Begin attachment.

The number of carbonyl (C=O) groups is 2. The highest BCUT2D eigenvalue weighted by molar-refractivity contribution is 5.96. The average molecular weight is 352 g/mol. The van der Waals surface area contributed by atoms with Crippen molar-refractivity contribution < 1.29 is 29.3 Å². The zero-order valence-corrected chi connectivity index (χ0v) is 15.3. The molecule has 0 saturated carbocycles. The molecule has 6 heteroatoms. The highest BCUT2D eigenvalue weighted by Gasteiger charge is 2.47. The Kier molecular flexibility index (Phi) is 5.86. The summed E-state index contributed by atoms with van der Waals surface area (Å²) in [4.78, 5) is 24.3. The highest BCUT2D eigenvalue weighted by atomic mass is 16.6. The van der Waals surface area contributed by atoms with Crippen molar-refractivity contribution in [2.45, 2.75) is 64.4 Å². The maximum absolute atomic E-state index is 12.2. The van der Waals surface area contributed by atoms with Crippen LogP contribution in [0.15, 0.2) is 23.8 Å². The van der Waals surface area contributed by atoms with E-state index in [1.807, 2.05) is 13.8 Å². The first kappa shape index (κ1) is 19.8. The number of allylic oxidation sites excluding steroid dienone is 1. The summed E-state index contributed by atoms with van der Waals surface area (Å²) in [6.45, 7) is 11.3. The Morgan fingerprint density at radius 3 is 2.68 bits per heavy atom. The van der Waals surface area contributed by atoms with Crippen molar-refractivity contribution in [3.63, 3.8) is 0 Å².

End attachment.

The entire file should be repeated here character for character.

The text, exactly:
The number of carbonyl (C=O) groups is 2. The highest BCUT2D eigenvalue weighted by molar-refractivity contribution is 5.96. The average molecular weight is 352 g/mol. The van der Waals surface area contributed by atoms with Crippen molar-refractivity contribution < 1.29 is 29.3 Å². The zero-order valence-corrected chi connectivity index (χ0v) is 15.3. The molecule has 0 saturated carbocycles. The molecule has 6 heteroatoms. The highest BCUT2D eigenvalue weighted by Gasteiger charge is 2.47. The Kier molecular flexibility index (Phi) is 5.86. The summed E-state index contributed by atoms with van der Waals surface area (Å²) in [4.78, 5) is 24.3. The highest BCUT2D eigenvalue weighted by atomic mass is 16.6. The van der Waals surface area contributed by atoms with Crippen molar-refractivity contribution in [2.45, 2.75) is 64.4 Å². The maximum absolute atomic E-state index is 12.2. The van der Waals surface area contributed by atoms with Crippen LogP contribution in [0.15, 0.2) is 23.8 Å². The van der Waals surface area contributed by atoms with E-state index in [1.807, 2.05) is 13.8 Å². The first kappa shape index (κ1) is 19.8. The number of allylic oxidation sites excluding steroid dienone is 1. The summed E-state index contributed by atoms with van der Waals surface area (Å²) in [6.45, 7) is 11.3. The Morgan fingerprint density at radius 3 is 2.68 bits per heavy atom. The van der Waals surface area contributed by atoms with Crippen molar-refractivity contribution in [3.63, 3.8) is 0 Å².